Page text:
I left home at eighteen and never thought about those letters again until my younger sister cleared out my mother’s house where we had all grown up. I asked her a couple times over the years if she remembered what happened to my stuff or if she remembered throwing those letters out and she got viscerally angry at my question, which mystified me. I finally stopped asking her as it wasn’t worth seeing her display of emotion.
So I’ve got the broken bat but not the letters. I’ve also got about twelve boxes of memorabilia from the last forty years which I took out of two or three filing cabinets three years ago when I moved out of my place in the country and sold those sweet five Mendo acres an hour’s hike to the sea along Whale Creek.
Soon after the move I put one of the boxes on a table and started going through it. Almost every relic fascinated me from old passports and driver’s licenses to programs from local theatre productions, including a bindle of fake cocaine serving as the program for “Nobody Nose,” a “Pure Schmint” play. I started making categories of the stuff and marked a few of the folders “Don’t Save,” but we all know that an impartial sorter, friend, or family member would probably get rid of most if not all of it, right? (I tossed hardly anything.)
Yesterday I went online and looked at scrapbooks thinking I could conceivably cull through the couple thousand pieces of remembrances and souvenirs and catalog a nice selection of a few hundred maybe? Then in my dotage, which may be already rockin’ along, I could look at the memories as I’m drooling in my wheelchair?
Does everyone save all that stuff? Maybe we could compile a collection of scrap books as some kind of local history project?
Also the letters: I have hundreds and don’t seem to have the energy or inclination to sort or read them. I would be more interested in reading your letters! What if we traded? I’ll give you a packet of fifty from the eighties, you give me yours, and we could report back on what we found?
Now I’m getting in deep: the past, the evidence—what next?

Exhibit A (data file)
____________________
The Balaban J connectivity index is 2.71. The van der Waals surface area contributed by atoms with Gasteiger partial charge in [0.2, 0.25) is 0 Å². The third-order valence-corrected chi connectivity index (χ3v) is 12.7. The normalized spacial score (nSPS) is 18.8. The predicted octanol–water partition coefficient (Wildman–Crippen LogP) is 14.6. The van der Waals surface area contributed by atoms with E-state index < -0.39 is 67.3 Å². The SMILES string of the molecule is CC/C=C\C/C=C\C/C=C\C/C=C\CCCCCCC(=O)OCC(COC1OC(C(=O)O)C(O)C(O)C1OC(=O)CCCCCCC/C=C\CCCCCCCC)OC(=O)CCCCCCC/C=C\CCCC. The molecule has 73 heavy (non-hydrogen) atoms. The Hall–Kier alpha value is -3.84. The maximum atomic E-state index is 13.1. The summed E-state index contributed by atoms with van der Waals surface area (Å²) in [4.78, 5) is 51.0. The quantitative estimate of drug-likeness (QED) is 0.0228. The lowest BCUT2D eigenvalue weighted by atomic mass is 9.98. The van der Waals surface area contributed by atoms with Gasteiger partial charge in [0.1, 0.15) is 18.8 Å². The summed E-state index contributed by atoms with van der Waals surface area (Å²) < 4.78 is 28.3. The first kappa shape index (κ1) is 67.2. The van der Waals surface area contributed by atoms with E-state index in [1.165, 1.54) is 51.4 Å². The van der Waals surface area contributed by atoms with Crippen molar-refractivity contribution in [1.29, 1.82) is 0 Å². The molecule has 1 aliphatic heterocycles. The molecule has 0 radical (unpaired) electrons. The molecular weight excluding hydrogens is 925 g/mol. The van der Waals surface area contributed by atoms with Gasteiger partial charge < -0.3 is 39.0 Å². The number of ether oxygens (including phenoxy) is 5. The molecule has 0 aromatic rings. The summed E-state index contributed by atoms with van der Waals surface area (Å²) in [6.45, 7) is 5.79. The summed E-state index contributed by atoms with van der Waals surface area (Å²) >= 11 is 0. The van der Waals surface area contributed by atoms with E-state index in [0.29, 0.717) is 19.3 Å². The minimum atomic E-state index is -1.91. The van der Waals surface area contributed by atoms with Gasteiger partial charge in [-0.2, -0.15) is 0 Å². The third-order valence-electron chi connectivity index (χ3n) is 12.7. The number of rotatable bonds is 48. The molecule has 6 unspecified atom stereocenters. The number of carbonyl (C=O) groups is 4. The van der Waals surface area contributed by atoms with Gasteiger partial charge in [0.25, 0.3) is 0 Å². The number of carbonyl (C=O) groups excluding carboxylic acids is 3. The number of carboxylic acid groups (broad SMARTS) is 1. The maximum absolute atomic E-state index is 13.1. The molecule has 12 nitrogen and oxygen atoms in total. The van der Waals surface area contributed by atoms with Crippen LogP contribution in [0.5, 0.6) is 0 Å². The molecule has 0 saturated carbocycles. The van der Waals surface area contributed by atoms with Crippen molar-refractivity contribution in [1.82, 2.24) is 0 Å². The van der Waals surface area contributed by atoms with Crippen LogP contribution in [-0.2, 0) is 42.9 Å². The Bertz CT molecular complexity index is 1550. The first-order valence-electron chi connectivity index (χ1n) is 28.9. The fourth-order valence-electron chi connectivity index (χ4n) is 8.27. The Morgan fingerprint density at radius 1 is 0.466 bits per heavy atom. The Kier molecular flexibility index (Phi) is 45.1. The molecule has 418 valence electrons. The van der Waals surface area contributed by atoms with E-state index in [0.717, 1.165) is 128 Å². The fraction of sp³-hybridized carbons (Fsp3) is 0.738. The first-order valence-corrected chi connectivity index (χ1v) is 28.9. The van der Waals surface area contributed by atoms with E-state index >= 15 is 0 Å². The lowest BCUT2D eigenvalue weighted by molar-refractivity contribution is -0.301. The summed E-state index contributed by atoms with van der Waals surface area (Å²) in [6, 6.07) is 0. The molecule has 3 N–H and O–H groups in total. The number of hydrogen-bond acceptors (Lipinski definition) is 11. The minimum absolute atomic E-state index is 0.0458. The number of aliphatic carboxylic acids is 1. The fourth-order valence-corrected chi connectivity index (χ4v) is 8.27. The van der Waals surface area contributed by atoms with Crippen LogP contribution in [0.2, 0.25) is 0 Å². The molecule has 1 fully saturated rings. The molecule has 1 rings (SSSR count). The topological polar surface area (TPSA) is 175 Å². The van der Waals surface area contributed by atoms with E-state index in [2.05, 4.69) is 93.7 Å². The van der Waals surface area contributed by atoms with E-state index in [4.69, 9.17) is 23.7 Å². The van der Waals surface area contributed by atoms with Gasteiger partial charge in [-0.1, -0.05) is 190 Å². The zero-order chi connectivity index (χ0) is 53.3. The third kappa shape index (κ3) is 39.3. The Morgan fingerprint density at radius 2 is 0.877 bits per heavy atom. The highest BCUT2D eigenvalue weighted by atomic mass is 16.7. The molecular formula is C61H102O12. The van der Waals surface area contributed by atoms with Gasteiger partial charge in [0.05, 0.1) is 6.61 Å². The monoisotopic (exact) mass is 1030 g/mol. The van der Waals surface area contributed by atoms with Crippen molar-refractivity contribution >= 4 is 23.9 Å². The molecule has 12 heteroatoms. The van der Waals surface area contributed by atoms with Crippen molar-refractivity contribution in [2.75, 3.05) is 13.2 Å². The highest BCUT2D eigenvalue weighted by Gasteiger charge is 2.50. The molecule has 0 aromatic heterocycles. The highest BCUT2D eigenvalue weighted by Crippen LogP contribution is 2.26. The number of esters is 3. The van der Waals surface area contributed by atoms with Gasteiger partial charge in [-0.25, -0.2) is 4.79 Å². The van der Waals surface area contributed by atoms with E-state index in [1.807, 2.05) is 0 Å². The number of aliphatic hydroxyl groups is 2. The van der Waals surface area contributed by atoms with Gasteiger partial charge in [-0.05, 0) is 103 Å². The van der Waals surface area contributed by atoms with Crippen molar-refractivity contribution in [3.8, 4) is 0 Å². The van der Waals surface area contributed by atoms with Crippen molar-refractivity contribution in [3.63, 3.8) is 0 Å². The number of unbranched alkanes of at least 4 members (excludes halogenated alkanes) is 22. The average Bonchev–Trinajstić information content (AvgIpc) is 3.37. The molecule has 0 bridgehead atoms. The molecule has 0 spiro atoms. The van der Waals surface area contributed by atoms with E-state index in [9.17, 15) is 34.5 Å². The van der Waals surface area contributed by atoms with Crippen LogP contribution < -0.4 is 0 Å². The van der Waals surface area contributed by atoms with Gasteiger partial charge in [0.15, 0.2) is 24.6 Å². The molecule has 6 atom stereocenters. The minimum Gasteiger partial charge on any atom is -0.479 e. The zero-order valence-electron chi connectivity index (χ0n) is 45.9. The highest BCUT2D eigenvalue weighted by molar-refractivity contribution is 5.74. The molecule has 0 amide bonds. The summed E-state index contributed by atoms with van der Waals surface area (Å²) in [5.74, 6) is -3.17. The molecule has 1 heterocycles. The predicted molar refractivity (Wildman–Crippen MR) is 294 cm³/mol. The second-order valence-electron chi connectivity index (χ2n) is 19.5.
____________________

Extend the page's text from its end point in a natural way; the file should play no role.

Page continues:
[ED NOTE: Your memorabilia would certainly be of interest to one of the HumCo historical societies.]
Coffee & Yoga Pants
I headed up the highway with a full double coffee and was drinking it black because I was on the way to see my physician’s assistant for a physical and had fasted for twelve hours for the fat and sugar blood draw. (My PA is very cool, he says “Just back into my finger” when checking my prostate.)
Not used to just black coffee I sipped it as I drove up 101 hugging the mighty Eel River. About thirty miles from Eureka, as I ruminated about life and future plans, I reached to take another gulp and the lid popped off. With a surprising splash a wave of hot coffee rose up then down onto my pants and me. What to do?
I pulled over to the next exit but that wasn’t any solution--I had brought extra socks, underwear, and shirt but no extra pants.
I got back on the highway and headed to the nearest town, Fortuna, where I found a laundromat in the Safeway shopping center where I took off my wet pants and boxers and wore my extra long-sleeved shirt like a skirt, bare-bottomed at the back.
I tossed the wet clothes in the dryer and hovered around it while a couple of other miscreants in the laundromat at 8:00am ignored me. The first dryer took my quarters and didn’t work but the second did its job.
Mission accomplished, I headed back on the highway heading north to the needle and the finger.
I really didn’t intend to sexually harass the intake worker at the clinic but now she refused to see me and they sent in this big beefy guy to take my vitals instead.
The faux-pas happened a couple weeks ago when I went in for an appointment and saw her wearing yoga pants. When I came back for the next appointment and she was taking my blood pressure, etc, I mentioned that I enjoyed seeing her in those yoga pants. (Don’t worry it gets way worse.)
One symptom of this mysterious illness is lack of desire but seeing her dressed like that kind of woke me up.
“Yeah, I like to keep ‘em guessing,” she said.
“Really,” I said. “I’ve been having reduced libido with this cold or whatever it is and those yoga pants might just boost me out of it. You are sexxxxxxxxy!”
There, I pretty much told her I wanted to fantasize about her. (Which I did of course so really she’s a healer before her time, right?)
The next time I went in I had my apology all ready but I got the big Humboldt dude, so I had to pass it on through him. I mentioned the episode when the PA came in and he said he heard something but what was the story?
I gave him the basics and said, “Can’t I plead temporary insanity? Blame it on my illness?” After all, she had checked my vitals at least ten or so times over the last couple years and I had always behaved acceptably.
Then my blood pressure was up and he had to recheck it. Had the big Humboldt boy mixed up the numbers on purpose? Or was I affected by being rejected by Hannah?